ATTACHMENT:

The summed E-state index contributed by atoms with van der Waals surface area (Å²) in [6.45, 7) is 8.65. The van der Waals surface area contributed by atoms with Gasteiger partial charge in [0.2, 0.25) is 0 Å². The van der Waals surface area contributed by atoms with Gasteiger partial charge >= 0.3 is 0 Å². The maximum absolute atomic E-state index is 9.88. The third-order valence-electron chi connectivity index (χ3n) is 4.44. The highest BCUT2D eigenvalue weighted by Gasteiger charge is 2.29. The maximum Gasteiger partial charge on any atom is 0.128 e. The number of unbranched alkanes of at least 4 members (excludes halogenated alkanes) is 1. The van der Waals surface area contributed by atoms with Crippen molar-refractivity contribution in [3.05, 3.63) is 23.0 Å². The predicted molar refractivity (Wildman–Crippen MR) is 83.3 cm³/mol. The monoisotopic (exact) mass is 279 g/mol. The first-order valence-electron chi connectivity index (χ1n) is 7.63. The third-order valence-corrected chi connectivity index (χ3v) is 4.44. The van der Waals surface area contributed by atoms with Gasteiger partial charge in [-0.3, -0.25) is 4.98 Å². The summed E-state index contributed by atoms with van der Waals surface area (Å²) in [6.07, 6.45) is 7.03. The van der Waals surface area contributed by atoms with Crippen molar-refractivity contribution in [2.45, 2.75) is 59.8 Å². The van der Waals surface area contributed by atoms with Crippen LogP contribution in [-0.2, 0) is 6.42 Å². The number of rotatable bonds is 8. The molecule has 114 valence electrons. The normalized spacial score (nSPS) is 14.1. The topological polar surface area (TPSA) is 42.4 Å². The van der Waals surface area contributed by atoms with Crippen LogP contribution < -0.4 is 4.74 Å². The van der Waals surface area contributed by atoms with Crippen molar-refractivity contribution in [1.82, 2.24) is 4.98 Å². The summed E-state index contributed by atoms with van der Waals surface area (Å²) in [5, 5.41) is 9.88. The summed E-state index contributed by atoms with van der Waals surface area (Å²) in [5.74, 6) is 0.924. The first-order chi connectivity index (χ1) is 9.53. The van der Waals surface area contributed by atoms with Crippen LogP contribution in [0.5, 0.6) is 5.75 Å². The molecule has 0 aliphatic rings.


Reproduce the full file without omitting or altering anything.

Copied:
The summed E-state index contributed by atoms with van der Waals surface area (Å²) in [6.45, 7) is 8.65. The van der Waals surface area contributed by atoms with Gasteiger partial charge in [0.2, 0.25) is 0 Å². The van der Waals surface area contributed by atoms with Gasteiger partial charge >= 0.3 is 0 Å². The maximum absolute atomic E-state index is 9.88. The third-order valence-electron chi connectivity index (χ3n) is 4.44. The highest BCUT2D eigenvalue weighted by Gasteiger charge is 2.29. The maximum Gasteiger partial charge on any atom is 0.128 e. The number of unbranched alkanes of at least 4 members (excludes halogenated alkanes) is 1. The van der Waals surface area contributed by atoms with Crippen molar-refractivity contribution in [3.05, 3.63) is 23.0 Å². The predicted molar refractivity (Wildman–Crippen MR) is 83.3 cm³/mol. The monoisotopic (exact) mass is 279 g/mol. The first-order valence-electron chi connectivity index (χ1n) is 7.63. The third-order valence-corrected chi connectivity index (χ3v) is 4.44. The van der Waals surface area contributed by atoms with Gasteiger partial charge in [-0.3, -0.25) is 4.98 Å². The summed E-state index contributed by atoms with van der Waals surface area (Å²) in [6.07, 6.45) is 7.03. The van der Waals surface area contributed by atoms with Crippen molar-refractivity contribution in [2.45, 2.75) is 59.8 Å². The van der Waals surface area contributed by atoms with Crippen LogP contribution in [-0.2, 0) is 6.42 Å². The number of rotatable bonds is 8. The molecule has 114 valence electrons. The normalized spacial score (nSPS) is 14.1. The topological polar surface area (TPSA) is 42.4 Å². The van der Waals surface area contributed by atoms with Crippen LogP contribution < -0.4 is 4.74 Å². The van der Waals surface area contributed by atoms with Crippen molar-refractivity contribution in [1.82, 2.24) is 4.98 Å². The summed E-state index contributed by atoms with van der Waals surface area (Å²) in [5, 5.41) is 9.88. The summed E-state index contributed by atoms with van der Waals surface area (Å²) in [5.74, 6) is 0.924. The first-order chi connectivity index (χ1) is 9.53. The van der Waals surface area contributed by atoms with Crippen LogP contribution in [0.5, 0.6) is 5.75 Å². The molecule has 0 aliphatic rings.